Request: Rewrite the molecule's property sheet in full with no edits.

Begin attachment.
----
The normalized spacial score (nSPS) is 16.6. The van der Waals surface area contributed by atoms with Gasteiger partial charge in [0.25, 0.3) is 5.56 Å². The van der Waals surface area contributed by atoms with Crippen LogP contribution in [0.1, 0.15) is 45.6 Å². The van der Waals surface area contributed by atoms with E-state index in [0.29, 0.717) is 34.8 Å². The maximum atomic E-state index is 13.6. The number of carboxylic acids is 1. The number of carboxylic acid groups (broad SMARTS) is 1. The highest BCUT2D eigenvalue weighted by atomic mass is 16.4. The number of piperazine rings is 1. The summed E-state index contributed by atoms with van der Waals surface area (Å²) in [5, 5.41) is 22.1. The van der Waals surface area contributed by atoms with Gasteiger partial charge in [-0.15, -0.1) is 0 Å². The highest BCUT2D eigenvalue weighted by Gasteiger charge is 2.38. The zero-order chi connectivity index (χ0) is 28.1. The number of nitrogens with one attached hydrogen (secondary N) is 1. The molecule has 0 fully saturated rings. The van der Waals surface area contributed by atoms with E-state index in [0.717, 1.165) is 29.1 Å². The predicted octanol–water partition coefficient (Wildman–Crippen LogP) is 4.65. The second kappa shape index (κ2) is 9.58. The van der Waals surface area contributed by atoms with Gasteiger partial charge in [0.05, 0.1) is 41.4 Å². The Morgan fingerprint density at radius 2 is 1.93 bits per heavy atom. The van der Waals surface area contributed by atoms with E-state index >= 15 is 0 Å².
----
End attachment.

The normalized spacial score (nSPS) is 16.6. The van der Waals surface area contributed by atoms with Gasteiger partial charge in [0.25, 0.3) is 5.56 Å². The van der Waals surface area contributed by atoms with Crippen LogP contribution in [0.1, 0.15) is 45.6 Å². The van der Waals surface area contributed by atoms with E-state index in [0.29, 0.717) is 34.8 Å². The maximum atomic E-state index is 13.6. The number of carboxylic acids is 1. The number of carboxylic acid groups (broad SMARTS) is 1. The highest BCUT2D eigenvalue weighted by atomic mass is 16.4. The number of piperazine rings is 1. The summed E-state index contributed by atoms with van der Waals surface area (Å²) in [5, 5.41) is 22.1. The van der Waals surface area contributed by atoms with Gasteiger partial charge in [-0.15, -0.1) is 0 Å². The highest BCUT2D eigenvalue weighted by Gasteiger charge is 2.38. The zero-order chi connectivity index (χ0) is 28.1. The number of nitrogens with one attached hydrogen (secondary N) is 1. The molecule has 0 fully saturated rings. The van der Waals surface area contributed by atoms with E-state index in [0.717, 1.165) is 29.1 Å². The predicted octanol–water partition coefficient (Wildman–Crippen LogP) is 4.65. The second kappa shape index (κ2) is 9.58. The van der Waals surface area contributed by atoms with Gasteiger partial charge in [0.05, 0.1) is 41.4 Å². The Morgan fingerprint density at radius 2 is 1.93 bits per heavy atom. The van der Waals surface area contributed by atoms with E-state index >= 15 is 0 Å².